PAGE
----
Before that, even, the plot on which Pete’s rests was part of the Livaudais Plantation, which was sold and divided into city blocks in 1832. Kevin says two archaeologists have told him Pete’s was built over the plantation’s graves. “I know it’s built on a cemetery,” he says. “When I went to the other side, I felt it.” Kevin, who worked for 17 years as a fireman on New Orleans’ Heavy Rescue Flying Squad, has had many dangerous brushes with the other side, including one at Pete’s.

Eleven months before Katrina, Kevin bent over the bar sink to wash his hands, went unconscious and hit the floor. “Greatest feeling I ever had in my life,” he says. When a handful of former colleagues who were hanging out that day revived him, he sat right up, and said he was fine. The next day, feeling headachy, he went to the hospital, where doctors told him he’d had a brain aneurysm; they were astonished he was even alive. Kevin says while he was out there, kicking around in the ether, he met his guardian angels, got in touch with his past lives and has an open invitation to go to the other side whenever he’s ready. Doors to parts of his mind he didn’t know existed were unlocked, he says. Ever since, he’s studied other languages, history, religions—things he’d never spent time doing before. “I make all kinds of art—carvings, paintings,” he says. Tonight, he’s got art supplies set up on the card tables up front.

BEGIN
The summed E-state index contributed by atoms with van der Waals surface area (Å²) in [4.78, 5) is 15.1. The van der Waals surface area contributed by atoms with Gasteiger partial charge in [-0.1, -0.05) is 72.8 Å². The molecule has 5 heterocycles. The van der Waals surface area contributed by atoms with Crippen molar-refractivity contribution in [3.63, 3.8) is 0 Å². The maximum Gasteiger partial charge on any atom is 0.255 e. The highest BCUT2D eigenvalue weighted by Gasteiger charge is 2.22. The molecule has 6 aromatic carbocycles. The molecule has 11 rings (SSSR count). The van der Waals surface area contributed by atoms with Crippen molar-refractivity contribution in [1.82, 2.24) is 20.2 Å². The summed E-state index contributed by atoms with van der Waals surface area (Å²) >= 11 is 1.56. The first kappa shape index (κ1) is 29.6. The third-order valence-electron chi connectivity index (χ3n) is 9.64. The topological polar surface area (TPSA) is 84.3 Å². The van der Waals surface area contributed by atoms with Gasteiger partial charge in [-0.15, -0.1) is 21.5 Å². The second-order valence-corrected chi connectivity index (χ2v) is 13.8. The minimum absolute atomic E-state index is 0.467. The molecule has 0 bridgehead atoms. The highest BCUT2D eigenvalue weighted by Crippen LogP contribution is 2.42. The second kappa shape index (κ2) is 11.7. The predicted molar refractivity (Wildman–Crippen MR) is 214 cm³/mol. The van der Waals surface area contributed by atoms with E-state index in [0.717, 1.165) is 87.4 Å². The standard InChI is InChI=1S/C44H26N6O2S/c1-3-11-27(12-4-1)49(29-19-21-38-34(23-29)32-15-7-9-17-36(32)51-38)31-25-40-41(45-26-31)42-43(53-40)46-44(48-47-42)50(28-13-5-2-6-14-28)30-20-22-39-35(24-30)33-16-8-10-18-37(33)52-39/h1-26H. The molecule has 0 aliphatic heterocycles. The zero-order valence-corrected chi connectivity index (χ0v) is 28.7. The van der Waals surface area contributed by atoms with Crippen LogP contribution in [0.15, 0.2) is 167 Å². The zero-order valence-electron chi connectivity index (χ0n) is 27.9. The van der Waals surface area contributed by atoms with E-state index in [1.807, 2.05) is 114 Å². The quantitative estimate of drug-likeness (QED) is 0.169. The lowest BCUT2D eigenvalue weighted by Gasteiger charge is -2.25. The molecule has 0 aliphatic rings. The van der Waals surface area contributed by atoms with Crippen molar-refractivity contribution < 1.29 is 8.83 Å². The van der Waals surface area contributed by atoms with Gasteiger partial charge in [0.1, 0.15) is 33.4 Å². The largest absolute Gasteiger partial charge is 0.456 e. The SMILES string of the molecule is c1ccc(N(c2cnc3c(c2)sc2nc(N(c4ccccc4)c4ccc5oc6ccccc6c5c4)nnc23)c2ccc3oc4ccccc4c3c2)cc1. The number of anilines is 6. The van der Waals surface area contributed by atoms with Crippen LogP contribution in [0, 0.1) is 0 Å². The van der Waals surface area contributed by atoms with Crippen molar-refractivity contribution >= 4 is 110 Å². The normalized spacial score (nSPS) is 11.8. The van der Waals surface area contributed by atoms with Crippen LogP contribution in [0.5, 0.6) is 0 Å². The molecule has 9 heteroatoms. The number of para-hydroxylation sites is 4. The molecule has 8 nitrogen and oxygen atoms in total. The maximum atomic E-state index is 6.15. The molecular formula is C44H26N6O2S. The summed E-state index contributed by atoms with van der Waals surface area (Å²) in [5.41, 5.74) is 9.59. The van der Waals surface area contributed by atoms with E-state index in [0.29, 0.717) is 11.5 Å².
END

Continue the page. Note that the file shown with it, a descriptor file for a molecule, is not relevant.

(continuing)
He opens an Abita with a clean towel, slides it down the bar from a safe distance. Pete’s is the first enclosed room I’ve been in in the last month that wasn’t my own apartment, and Kevin the first person my fiancé, Tony, and I have hung out with outside of Zoom or FaceTime. In the back of the bar, the three dice poker machines are still lit up, the refrigerators still stocked with beer. Kevin stands a bit down the bar, going back and forth to the thermostat to regulate the AC. The jukebox starts flicking through records, even though nobody has touched it. Tony’s eyes go wide. We’re the only three in the room. “Oh, it has a mind of its own,” says Kevin, waving it off. Even though Pete’s has been closed since mid-March, he still comes by twice a day; when his truck is out front, the neighbors know he’s keeping watch. His presence is a comfort.